Role-playing games (RPGs) immerse players in fictional worlds where they take on the roles of characters and embark on epic quests. This approach aligns with "constructivism", a learning theory that suggests learners actively construct their understanding and knowledge of the world through experiences and reflection. By assuming different roles and engaging in scenario-based activities, incorporating elements of RPGs into Taekwon-Do coaching can create immersive learning experiences. Assigning roles such as "Defender" and "Attacker" during sparring sessions can encourage strategic thinking and enhance students' understanding of combat dynamics. Through these role-playing scenarios, students construct meaning and develop a deeper understanding of Taekwon-Do techniques and principles.

Video Game Comparison: In games like "Final Fantasy," players assume the roles of diverse characters with unique abilities, working together to overcome challenges. Similarly, students can take on different roles during training, fostering teamwork and strategic thinking.


  • Design scenario-based training sessions where students must use Taekwon-Do techniques to overcome challenges.

  • Encourage students to embody different roles during self-defence drills, fostering empathy and adaptability.

  • Introduce storytelling elements to connect techniques to real-life situations, making learning more relatable and memorable.

Example: Create a small group scenario where students must protect a "VIP" from an "attacker" using strategy and footwork. This not only reinforces sparring skills but also encourages teamwork and decision-making under pressure.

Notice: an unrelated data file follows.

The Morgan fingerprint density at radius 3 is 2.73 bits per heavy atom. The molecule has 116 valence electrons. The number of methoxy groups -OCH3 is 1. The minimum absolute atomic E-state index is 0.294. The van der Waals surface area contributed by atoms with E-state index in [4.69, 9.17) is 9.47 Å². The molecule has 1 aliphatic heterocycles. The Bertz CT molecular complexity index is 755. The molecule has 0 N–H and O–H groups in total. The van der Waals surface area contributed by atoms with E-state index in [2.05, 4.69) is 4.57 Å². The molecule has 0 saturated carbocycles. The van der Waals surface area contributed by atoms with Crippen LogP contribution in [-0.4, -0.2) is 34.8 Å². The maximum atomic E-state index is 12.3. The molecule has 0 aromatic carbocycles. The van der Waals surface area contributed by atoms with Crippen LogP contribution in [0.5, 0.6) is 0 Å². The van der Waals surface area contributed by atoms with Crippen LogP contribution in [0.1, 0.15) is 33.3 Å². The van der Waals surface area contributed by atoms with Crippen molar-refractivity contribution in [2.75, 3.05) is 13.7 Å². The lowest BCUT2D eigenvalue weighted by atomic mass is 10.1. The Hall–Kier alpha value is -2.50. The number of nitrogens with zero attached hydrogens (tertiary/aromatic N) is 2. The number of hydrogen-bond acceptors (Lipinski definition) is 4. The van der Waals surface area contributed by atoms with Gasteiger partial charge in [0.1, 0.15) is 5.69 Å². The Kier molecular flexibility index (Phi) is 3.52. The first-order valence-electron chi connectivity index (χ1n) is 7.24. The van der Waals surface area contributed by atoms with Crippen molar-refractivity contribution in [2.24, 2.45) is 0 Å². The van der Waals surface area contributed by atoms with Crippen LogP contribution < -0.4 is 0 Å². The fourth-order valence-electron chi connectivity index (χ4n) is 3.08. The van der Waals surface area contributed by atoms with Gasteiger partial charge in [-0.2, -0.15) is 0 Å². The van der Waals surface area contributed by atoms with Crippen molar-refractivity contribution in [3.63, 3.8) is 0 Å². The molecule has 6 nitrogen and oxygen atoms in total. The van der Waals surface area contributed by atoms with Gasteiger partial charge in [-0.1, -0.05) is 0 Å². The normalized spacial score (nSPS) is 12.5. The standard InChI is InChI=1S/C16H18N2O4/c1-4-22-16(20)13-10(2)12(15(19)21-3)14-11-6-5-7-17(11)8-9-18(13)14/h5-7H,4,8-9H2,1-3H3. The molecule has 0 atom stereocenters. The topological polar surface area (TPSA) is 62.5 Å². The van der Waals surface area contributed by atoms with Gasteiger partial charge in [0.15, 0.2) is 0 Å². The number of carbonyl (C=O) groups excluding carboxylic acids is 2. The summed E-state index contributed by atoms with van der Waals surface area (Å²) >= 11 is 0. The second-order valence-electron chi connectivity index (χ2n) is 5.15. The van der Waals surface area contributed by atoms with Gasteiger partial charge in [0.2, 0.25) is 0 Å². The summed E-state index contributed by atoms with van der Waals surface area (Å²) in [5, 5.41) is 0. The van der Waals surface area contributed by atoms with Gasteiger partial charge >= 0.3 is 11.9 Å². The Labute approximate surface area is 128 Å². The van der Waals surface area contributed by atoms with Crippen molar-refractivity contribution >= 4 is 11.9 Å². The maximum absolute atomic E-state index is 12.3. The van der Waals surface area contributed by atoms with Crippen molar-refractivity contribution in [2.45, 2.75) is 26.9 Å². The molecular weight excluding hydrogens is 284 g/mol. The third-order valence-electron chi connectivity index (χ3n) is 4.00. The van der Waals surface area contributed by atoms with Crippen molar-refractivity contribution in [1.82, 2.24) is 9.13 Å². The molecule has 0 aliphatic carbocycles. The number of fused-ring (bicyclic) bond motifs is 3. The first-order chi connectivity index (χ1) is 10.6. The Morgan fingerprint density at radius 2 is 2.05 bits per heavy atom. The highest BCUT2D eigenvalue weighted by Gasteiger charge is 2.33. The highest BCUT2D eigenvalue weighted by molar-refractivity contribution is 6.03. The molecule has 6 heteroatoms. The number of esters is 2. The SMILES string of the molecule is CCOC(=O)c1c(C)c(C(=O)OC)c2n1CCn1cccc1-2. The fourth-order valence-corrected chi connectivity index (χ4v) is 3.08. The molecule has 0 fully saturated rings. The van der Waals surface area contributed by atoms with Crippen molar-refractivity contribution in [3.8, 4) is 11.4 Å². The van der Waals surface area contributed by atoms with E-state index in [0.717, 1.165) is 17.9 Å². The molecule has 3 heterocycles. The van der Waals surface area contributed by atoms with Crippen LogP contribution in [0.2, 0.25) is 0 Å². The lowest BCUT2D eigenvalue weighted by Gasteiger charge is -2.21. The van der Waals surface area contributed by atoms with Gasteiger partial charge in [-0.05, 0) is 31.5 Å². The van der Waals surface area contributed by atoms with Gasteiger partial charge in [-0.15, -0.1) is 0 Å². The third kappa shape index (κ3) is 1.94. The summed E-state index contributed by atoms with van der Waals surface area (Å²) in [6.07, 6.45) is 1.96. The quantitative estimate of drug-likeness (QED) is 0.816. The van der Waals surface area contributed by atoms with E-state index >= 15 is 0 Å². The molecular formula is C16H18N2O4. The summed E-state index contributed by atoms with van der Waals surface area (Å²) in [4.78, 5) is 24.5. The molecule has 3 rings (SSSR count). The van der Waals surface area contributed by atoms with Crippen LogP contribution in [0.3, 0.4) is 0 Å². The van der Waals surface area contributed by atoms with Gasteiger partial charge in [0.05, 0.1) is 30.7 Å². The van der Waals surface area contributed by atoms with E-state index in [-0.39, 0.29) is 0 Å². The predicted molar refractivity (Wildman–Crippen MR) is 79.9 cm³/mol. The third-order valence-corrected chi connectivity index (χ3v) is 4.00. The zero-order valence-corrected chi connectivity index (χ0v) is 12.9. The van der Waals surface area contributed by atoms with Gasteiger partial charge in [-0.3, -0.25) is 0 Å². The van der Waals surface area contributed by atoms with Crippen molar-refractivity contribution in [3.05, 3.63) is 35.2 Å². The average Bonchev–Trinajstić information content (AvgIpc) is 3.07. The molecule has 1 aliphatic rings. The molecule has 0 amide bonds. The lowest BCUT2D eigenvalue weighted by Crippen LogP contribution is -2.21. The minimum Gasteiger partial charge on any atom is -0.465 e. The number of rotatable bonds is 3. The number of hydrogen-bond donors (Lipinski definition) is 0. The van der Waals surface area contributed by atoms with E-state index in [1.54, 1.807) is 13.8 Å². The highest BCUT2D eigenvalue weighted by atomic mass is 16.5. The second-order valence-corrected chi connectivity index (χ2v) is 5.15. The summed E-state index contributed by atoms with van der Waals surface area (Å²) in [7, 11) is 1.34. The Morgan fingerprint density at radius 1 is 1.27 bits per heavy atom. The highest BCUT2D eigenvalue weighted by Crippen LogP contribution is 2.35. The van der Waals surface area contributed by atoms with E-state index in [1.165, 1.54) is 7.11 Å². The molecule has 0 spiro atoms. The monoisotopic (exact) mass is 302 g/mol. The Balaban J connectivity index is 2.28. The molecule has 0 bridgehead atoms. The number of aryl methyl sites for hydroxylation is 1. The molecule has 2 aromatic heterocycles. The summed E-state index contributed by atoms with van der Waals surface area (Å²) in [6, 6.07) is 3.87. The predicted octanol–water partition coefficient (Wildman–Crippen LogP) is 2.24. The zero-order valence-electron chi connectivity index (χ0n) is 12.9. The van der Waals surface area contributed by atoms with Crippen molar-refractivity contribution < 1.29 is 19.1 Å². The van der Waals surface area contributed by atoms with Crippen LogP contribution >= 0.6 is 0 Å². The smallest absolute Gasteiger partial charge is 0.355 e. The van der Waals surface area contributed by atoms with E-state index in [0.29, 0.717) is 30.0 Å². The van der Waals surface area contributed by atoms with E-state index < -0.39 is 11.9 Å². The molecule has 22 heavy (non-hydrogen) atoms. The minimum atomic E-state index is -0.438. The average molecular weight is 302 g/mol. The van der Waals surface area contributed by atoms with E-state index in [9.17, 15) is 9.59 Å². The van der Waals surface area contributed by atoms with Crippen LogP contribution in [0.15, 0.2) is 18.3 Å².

By incorporating video game design principles into Taekwon-Do coaching, instructors can make training sessions more engaging and productive. By carefully planning each session with elements like challenging tasks, immediate feedback, specific goals, varied activities, and opportunities for teamwork, coaches ensure that students remain motivated and focused. This approach not only enhances students' Taekwon-Do skills but also instills a lasting enthusiasm for the martial art. By utilising these innovative methods, coaches can create an environment where students thrive and develop a deep appreciation for Taekwon-Do.

About the Author

Sally Gleaves, V Dan, ITF Taekwon-Do

Director of Worcestershire Martial Arts—a multifaceted martial artist with 27 years of experience, multiple national and world medals, and a dedication to coach development.

A 5th Dan Black Belt, she's represented England in Taekwon-Do and Kickboxing, earning accolades in patterns, sparring, and destruction. Sally's journey started as a response to bullying, evolving into a passion that led her to a 5th Dan in 2018.

Beyond her martial arts achievements, Sally is a qualified teacher, personal trainer, and sports coach. As an advocate for women in Taekwon-Do, she contributes to the AETF Women's Committee, promoting equality and safety.

As the Coach Development lead for ITF England, Sally leverages her extensive experience in the adult education sector. She offers Level 2 coaching sport qualifications and conducts various coach education workshops, contributing to the development of the next generation of instructors in collaboration with 1st4Sport and the ITF Coaches Committee. Sally is recognised as a leader in safeguarding, delivering keynotes and educational training sessions focused on raising awareness about sexual grooming.